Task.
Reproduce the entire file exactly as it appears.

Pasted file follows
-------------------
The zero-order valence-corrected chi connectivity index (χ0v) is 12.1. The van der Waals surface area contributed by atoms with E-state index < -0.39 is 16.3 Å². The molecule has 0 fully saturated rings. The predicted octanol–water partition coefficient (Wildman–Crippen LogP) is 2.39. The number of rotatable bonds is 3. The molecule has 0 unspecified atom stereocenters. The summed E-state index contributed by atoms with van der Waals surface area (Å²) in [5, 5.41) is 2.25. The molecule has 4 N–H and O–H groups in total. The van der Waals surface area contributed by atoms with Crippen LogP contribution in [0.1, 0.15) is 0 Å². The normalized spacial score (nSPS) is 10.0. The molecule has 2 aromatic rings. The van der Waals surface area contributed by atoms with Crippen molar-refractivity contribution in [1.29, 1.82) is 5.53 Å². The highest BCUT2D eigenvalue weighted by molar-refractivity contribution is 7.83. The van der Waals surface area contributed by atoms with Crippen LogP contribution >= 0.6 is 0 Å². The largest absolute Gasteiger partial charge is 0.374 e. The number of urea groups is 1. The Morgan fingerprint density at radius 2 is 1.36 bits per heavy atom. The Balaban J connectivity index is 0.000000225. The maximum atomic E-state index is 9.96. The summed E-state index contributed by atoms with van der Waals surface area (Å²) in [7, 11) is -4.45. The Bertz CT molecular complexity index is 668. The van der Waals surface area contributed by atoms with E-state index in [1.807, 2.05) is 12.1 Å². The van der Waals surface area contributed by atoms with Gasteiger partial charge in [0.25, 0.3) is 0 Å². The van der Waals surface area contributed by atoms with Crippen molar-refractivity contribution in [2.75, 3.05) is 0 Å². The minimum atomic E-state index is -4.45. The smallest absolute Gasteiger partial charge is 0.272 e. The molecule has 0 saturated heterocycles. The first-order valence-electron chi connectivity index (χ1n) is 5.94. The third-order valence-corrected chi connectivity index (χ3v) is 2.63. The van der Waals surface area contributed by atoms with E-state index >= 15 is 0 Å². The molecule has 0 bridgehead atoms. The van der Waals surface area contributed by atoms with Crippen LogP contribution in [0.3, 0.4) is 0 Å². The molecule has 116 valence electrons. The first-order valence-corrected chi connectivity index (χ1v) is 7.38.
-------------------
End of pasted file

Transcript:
The zero-order valence-corrected chi connectivity index (χ0v) is 12.1. The van der Waals surface area contributed by atoms with E-state index < -0.39 is 16.3 Å². The molecule has 0 fully saturated rings. The predicted octanol–water partition coefficient (Wildman–Crippen LogP) is 2.39. The number of rotatable bonds is 3. The molecule has 0 unspecified atom stereocenters. The summed E-state index contributed by atoms with van der Waals surface area (Å²) in [5, 5.41) is 2.25. The molecule has 4 N–H and O–H groups in total. The van der Waals surface area contributed by atoms with Crippen LogP contribution in [0.1, 0.15) is 0 Å². The normalized spacial score (nSPS) is 10.0. The molecule has 2 aromatic rings. The van der Waals surface area contributed by atoms with Crippen molar-refractivity contribution in [1.29, 1.82) is 5.53 Å². The highest BCUT2D eigenvalue weighted by molar-refractivity contribution is 7.83. The van der Waals surface area contributed by atoms with Crippen LogP contribution >= 0.6 is 0 Å². The largest absolute Gasteiger partial charge is 0.374 e. The number of urea groups is 1. The Morgan fingerprint density at radius 2 is 1.36 bits per heavy atom. The Balaban J connectivity index is 0.000000225. The maximum atomic E-state index is 9.96. The summed E-state index contributed by atoms with van der Waals surface area (Å²) in [7, 11) is -4.45. The Bertz CT molecular complexity index is 668. The van der Waals surface area contributed by atoms with E-state index in [1.807, 2.05) is 12.1 Å². The van der Waals surface area contributed by atoms with Gasteiger partial charge in [0.25, 0.3) is 0 Å². The van der Waals surface area contributed by atoms with Crippen molar-refractivity contribution in [2.75, 3.05) is 0 Å². The minimum atomic E-state index is -4.45. The smallest absolute Gasteiger partial charge is 0.272 e. The molecule has 0 saturated heterocycles. The first-order valence-electron chi connectivity index (χ1n) is 5.94. The third-order valence-corrected chi connectivity index (χ3v) is 2.63. The van der Waals surface area contributed by atoms with E-state index >= 15 is 0 Å². The molecule has 0 bridgehead atoms. The van der Waals surface area contributed by atoms with Crippen LogP contribution in [0.3, 0.4) is 0 Å². The molecule has 116 valence electrons. The first-order valence-corrected chi connectivity index (χ1v) is 7.38.